03/12/05 — Astute teckies weigh in on electioneering law

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Astute teckies weigh in on electioneering law

Folks can get buried in their own ways of thinking if they’re not careful. So much so that sometimes they are blinded to the obvious.

This newspaper is guilty. Several times it has railed against the McCain-Feingold Act. Now, right before its Argus eyes, is another aspect to the act that it didn’t even see.

The McCain-Feingold Act is the one that limits advertising in favor of a candidate for elective office. The News-Argus has insisted that it amounts to a restriction of free speech, something the First Amendment prohibits. The paper has said when the government starts sorting out the rights that we can have and the ones we can’t have, that gets us in some mighty knotty situations.

Now, someone with a newer way of thinking has pointed out something else. We owe to an outfit called CNET News.com our gratitude for calling it to attention.

CNET News.com runs an Internet site. As you know, people get on the Internet and exchange their opinions in a robust, free-wheeling manner. It’s like a whole bunch of people gathered around a pot-bellied stove and chit-chatting, except instead of a stove they are sitting before computers, and instead of talking they are typing.

The principle is the same. This is the very kind of dialogue that the Constitution is supposed to protect. The Founding Fathers couldn’t have imagined that it would be going out from home to home on the Internet. But they would surely have been happy to know that someday there might be such a medium to expedite the sharing of our thoughts.

For some of us, it’s still hard to get used to, because it’s such a new concept, such an advanced one and such a wonderful one.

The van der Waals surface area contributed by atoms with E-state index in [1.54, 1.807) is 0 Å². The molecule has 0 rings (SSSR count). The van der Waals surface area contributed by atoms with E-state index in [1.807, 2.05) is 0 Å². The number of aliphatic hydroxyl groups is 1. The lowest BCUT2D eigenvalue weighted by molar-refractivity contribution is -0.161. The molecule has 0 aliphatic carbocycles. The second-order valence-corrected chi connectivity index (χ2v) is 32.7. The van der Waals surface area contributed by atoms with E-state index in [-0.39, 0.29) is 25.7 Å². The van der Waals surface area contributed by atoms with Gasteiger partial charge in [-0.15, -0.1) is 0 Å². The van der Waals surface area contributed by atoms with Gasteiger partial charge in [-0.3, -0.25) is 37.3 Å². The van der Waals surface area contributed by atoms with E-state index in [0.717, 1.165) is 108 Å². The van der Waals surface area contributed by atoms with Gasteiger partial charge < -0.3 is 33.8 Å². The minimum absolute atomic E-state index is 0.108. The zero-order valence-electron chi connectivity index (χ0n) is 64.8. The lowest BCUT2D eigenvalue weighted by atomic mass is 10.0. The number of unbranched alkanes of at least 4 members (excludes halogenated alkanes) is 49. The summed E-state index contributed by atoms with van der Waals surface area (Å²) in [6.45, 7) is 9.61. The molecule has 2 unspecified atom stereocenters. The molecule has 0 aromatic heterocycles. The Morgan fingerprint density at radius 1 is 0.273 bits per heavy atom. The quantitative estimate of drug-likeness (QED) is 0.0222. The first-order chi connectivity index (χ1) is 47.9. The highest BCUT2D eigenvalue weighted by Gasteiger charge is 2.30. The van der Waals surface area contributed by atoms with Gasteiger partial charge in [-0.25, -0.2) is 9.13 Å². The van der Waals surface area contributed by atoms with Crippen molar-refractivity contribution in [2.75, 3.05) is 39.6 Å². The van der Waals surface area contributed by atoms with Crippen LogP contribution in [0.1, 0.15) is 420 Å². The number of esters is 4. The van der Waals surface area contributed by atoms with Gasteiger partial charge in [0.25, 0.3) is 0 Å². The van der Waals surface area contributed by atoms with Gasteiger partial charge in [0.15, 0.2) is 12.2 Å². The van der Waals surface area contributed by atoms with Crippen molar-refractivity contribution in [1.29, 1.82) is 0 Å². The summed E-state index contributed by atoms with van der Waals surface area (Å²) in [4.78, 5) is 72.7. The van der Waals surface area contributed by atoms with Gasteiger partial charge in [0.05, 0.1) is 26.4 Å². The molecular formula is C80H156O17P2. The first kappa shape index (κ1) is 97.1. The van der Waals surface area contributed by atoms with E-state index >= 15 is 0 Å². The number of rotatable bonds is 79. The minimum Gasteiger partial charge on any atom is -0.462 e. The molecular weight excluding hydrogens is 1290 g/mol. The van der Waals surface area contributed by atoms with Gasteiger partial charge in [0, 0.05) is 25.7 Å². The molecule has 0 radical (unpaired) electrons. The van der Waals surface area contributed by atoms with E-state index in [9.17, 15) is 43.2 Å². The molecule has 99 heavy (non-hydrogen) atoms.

But, if you want to use it to claim your American right to free speech, look out. As CNET News.com has pointed out, the government is in the process of deciding just how much of that right you can have.

A few years ago, the Federal Election Commission, which governs the McCain-Feingold Act, voted to exempt the Internet. Now, however, a federal judge named Colleen Kollar-Kotelly has ruled that the Internet is covered by the law.

The election commission must decide how to respond, and it’s dealing with a big can of worms.

For instance, if a person links his Web site to a campaign site, is the value of that link considered a campaign contribution? If so, how does one determine the value?

Does an Internet blogger — or independent columnist — get the same exemption from the law as a newspaper columnist?

If bloggers are ruled not to be exempt, must newspaper columnists be covered too if their work appears in the paper’s online edition?

When you start thinking about it, the questions are endless.

There is only one good answer: Cancel the McCain-Feingold Act and restore free speech as we are supposed to have it in this democracy. Any old technologically impaired mossback can see that.

Published in Editorials on March 12, 2005 9:59 PM